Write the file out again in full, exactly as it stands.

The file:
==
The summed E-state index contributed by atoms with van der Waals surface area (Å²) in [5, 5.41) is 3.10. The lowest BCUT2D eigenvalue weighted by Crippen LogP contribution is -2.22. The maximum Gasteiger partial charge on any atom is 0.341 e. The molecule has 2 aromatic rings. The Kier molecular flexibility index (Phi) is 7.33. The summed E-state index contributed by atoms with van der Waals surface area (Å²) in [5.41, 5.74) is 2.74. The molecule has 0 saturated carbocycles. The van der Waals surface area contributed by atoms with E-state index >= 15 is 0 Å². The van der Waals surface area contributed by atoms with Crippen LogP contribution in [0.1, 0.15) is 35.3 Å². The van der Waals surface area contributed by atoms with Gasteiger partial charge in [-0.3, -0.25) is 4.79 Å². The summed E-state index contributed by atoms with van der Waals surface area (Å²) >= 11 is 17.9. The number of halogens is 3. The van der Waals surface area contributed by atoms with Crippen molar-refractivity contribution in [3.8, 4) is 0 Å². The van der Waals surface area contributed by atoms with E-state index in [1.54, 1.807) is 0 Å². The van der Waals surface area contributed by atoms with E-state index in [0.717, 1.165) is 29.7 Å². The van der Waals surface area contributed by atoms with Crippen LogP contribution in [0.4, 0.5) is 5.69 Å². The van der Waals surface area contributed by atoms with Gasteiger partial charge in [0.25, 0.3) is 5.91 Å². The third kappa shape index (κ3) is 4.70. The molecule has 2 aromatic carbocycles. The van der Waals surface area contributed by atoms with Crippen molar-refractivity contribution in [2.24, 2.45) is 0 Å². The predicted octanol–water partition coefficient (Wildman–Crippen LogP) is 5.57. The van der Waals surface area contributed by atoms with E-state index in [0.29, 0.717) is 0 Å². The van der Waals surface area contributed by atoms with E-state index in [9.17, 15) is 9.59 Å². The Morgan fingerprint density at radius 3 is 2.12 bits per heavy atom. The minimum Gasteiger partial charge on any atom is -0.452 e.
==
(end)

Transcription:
The summed E-state index contributed by atoms with van der Waals surface area (Å²) in [5, 5.41) is 3.10. The lowest BCUT2D eigenvalue weighted by Crippen LogP contribution is -2.22. The maximum Gasteiger partial charge on any atom is 0.341 e. The molecule has 2 aromatic rings. The Kier molecular flexibility index (Phi) is 7.33. The summed E-state index contributed by atoms with van der Waals surface area (Å²) in [5.41, 5.74) is 2.74. The molecule has 0 saturated carbocycles. The van der Waals surface area contributed by atoms with E-state index >= 15 is 0 Å². The van der Waals surface area contributed by atoms with Crippen LogP contribution in [0.1, 0.15) is 35.3 Å². The van der Waals surface area contributed by atoms with Gasteiger partial charge in [-0.3, -0.25) is 4.79 Å². The summed E-state index contributed by atoms with van der Waals surface area (Å²) >= 11 is 17.9. The number of halogens is 3. The van der Waals surface area contributed by atoms with Crippen molar-refractivity contribution in [3.8, 4) is 0 Å². The van der Waals surface area contributed by atoms with E-state index in [1.54, 1.807) is 0 Å². The van der Waals surface area contributed by atoms with E-state index in [0.717, 1.165) is 29.7 Å². The van der Waals surface area contributed by atoms with Crippen LogP contribution in [0.4, 0.5) is 5.69 Å². The van der Waals surface area contributed by atoms with Gasteiger partial charge in [0.25, 0.3) is 5.91 Å². The third kappa shape index (κ3) is 4.70. The molecule has 2 aromatic carbocycles. The van der Waals surface area contributed by atoms with Crippen molar-refractivity contribution in [2.24, 2.45) is 0 Å². The predicted octanol–water partition coefficient (Wildman–Crippen LogP) is 5.57. The van der Waals surface area contributed by atoms with E-state index in [0.29, 0.717) is 0 Å². The van der Waals surface area contributed by atoms with E-state index in [9.17, 15) is 9.59 Å². The Morgan fingerprint density at radius 3 is 2.12 bits per heavy atom. The minimum Gasteiger partial charge on any atom is -0.452 e.